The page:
top of page

Recent Posts



Achieving you Dreams - Planning Your Course of Action


Creating and defining your SMART goal is important. But you don’t just stop there. If you do, then who’s to say your goal is actually smart?

A SMART goal is accompanied by a smart action plan. An action plan that doesn’t stop at 2 sentences or a single paragraph. Instead, you need an action plan that will outline all the major steps you need to take so you can get to your goals, your destination, your point B.

If you don’t want to get lost on your journey, you need a solid plan. It’s going to be your roadmap to success.

A sense of direction

Imagine for a moment you’re going away on a road trip to a destination far, far away. Say, a thousand miles away. You’re holding a map in your hands. You circle your current location, and you draw a second circle for your destination.

Then you connect the two circles. But you don’t just draw a straight line. What you do instead is you look for the closest distance between the two circles because there’s probably more than one way to get to your destination.

You choose a good route – one that goes through highways instead of back roads. You put a star next to each major city or town you’re going to be passing through. You’ll probably spend the night there.

Planning a 1,000-mile road trip is the same as planning your path to success. You can’t just say you know the general direction of your destination. You need to plan ahead if you want to reach your destination faster. If you don’t plan the details, you’ll be wasting days on the road.

It’s all about the details

Success is a lot of work, isn’t it? First, you have to define a goal that meets the SMART criteria. Then you have to create a detailed action plan that will show you exactly how you can get from point A to point B, a thousand miles away.

Most people won’t have the patience to do all these steps. They’d think doing all this planning is silly and a waste of their time. They’ll think, “I already know where I’m going. That’s all I need to know.” So, they’ll skip the planning part, jump into their cars and go on their thousand-mile road trip.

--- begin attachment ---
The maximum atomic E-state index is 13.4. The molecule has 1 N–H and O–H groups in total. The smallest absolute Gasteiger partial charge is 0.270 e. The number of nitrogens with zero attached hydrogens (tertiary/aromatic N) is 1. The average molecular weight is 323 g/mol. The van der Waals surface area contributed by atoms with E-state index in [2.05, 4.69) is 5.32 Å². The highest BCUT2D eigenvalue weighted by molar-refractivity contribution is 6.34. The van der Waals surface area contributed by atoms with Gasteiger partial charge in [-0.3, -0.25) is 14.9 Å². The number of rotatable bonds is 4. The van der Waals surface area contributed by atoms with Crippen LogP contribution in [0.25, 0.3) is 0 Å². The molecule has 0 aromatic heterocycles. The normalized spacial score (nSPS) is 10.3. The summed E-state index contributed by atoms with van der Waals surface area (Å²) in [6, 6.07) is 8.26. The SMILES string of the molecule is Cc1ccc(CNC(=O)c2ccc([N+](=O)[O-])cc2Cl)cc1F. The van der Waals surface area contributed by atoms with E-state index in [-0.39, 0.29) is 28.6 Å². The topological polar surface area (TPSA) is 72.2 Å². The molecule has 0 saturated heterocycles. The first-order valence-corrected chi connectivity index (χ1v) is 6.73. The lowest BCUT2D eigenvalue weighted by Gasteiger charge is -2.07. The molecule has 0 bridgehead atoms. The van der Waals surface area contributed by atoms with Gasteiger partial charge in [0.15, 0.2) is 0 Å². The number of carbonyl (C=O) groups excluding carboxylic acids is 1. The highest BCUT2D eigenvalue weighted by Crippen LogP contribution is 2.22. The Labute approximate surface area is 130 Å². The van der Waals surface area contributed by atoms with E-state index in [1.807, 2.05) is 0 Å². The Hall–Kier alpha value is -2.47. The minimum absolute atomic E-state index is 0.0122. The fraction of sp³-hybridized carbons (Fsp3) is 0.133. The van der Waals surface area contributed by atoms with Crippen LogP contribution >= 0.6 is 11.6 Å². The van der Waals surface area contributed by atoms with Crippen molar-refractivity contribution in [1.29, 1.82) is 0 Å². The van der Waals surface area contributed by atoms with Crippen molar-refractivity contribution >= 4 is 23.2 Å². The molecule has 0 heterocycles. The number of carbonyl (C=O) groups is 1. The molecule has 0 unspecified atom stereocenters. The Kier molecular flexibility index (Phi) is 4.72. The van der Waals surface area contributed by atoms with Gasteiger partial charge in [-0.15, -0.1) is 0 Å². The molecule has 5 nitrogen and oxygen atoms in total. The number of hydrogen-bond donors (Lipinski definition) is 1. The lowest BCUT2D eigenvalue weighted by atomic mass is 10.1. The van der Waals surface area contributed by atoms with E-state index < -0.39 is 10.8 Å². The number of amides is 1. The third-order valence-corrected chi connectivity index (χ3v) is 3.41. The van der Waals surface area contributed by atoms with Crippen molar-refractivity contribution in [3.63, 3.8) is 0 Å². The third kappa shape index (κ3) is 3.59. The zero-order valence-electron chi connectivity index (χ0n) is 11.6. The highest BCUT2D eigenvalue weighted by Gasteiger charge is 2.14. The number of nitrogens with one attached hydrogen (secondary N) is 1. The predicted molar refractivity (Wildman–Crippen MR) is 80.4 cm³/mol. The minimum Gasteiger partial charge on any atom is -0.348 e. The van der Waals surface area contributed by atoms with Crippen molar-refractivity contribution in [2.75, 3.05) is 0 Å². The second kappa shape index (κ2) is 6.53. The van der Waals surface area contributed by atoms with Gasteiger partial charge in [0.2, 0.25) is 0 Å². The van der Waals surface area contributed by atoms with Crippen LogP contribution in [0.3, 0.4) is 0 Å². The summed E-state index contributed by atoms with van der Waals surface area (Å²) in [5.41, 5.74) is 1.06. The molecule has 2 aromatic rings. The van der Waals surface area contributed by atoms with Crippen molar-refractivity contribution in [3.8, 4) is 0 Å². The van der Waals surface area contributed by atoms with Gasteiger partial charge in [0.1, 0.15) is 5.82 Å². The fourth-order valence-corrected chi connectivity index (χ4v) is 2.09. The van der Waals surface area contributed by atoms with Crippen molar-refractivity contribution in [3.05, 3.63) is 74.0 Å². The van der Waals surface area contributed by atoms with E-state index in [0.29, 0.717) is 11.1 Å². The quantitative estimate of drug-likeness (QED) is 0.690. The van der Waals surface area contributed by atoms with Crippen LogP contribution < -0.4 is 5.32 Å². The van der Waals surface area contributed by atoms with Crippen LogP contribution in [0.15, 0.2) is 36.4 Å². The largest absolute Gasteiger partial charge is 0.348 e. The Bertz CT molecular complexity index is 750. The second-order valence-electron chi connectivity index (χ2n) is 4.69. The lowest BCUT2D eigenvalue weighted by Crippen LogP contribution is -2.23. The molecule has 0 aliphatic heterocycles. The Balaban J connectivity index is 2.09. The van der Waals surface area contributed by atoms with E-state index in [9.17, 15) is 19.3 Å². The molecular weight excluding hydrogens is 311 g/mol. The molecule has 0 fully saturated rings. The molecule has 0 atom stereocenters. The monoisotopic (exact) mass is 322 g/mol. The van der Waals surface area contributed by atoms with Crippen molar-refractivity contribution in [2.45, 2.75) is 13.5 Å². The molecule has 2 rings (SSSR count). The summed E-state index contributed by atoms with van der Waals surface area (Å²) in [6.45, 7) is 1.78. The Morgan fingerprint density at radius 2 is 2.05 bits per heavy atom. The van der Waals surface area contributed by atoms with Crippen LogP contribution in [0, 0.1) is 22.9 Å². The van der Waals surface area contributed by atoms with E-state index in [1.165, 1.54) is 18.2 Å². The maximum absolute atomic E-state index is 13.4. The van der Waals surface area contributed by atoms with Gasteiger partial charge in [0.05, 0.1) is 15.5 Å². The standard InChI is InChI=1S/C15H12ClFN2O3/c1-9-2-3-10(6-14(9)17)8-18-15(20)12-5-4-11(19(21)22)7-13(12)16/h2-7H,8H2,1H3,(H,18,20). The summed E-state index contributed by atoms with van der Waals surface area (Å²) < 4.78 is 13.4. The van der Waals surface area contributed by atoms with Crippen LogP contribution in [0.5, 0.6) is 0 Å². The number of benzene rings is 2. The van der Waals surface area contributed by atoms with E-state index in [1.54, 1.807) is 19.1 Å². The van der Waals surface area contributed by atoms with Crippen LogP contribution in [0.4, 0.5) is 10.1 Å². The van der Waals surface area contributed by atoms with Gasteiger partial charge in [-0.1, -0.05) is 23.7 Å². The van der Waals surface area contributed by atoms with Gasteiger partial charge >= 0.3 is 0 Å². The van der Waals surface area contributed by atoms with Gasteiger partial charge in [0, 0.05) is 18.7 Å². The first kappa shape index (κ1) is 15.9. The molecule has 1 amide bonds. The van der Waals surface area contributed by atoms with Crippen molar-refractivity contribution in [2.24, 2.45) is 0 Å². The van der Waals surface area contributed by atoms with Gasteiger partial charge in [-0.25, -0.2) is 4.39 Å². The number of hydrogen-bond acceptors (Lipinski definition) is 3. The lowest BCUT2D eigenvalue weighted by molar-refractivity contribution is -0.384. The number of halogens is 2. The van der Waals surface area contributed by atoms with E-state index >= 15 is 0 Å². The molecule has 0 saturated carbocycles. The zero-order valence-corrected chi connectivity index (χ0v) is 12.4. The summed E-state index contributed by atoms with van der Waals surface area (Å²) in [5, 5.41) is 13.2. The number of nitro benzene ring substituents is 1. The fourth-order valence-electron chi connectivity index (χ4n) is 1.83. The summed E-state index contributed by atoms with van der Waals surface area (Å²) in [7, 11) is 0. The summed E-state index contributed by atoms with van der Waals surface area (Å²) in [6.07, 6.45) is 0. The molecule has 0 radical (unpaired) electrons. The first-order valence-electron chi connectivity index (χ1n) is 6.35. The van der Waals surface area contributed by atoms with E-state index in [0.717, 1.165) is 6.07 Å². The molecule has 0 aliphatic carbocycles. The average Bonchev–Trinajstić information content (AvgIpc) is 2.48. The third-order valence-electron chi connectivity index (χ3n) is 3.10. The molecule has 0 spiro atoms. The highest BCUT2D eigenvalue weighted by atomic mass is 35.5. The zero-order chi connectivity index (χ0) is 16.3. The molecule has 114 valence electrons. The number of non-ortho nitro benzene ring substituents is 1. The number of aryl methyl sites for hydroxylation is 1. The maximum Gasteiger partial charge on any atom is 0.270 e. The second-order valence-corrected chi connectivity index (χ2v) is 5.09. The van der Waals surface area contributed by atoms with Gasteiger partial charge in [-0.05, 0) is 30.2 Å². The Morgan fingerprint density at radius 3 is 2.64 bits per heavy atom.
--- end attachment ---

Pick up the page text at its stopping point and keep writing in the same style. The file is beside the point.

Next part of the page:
Funny thing is several miles later you’ll see them by the side of the road. Their cars have broken down (nope, they didn’t check if their cars could actually survive the long journey) or they’ve run of fuel. You, on the other hand, will be happily driving along until you get to your destination. Your thorough planning has paid off!

Now, your dreams and your goals need to be planned out the same way. You can start by breaking down your main goal into smaller chunks. If you’ve given yourself 10 years to achieve your goals, then you need to break it down into 1-year goals, 2-year goals, and so on.

By the end of the first year, you should have accomplished milestone 1. By the end of the second year, you should have achieved milestone 2, so on and so forth.

While annual goals are great, they’re still a little too big to be easily accomplished. So, you need to break your goals down into weekly or monthly goals, keeping in mind what you need to achieve by the end of the year.

It’s much easier to tick off a daily or weekly to-do list than a yearly to-do list. When you’re crossing items off your list, you feel a rush of satisfaction. You feel productive. You feel proud of yourself.

If you don’t break your big goals into smaller, easy-to-achieve mini-goals, you may lose motivation. You’d feel like you’re not taking enough action. Your fears and insecurities will start creeping in again, and you could potentially undo all the hard work you’ve put in so far.


bottom of page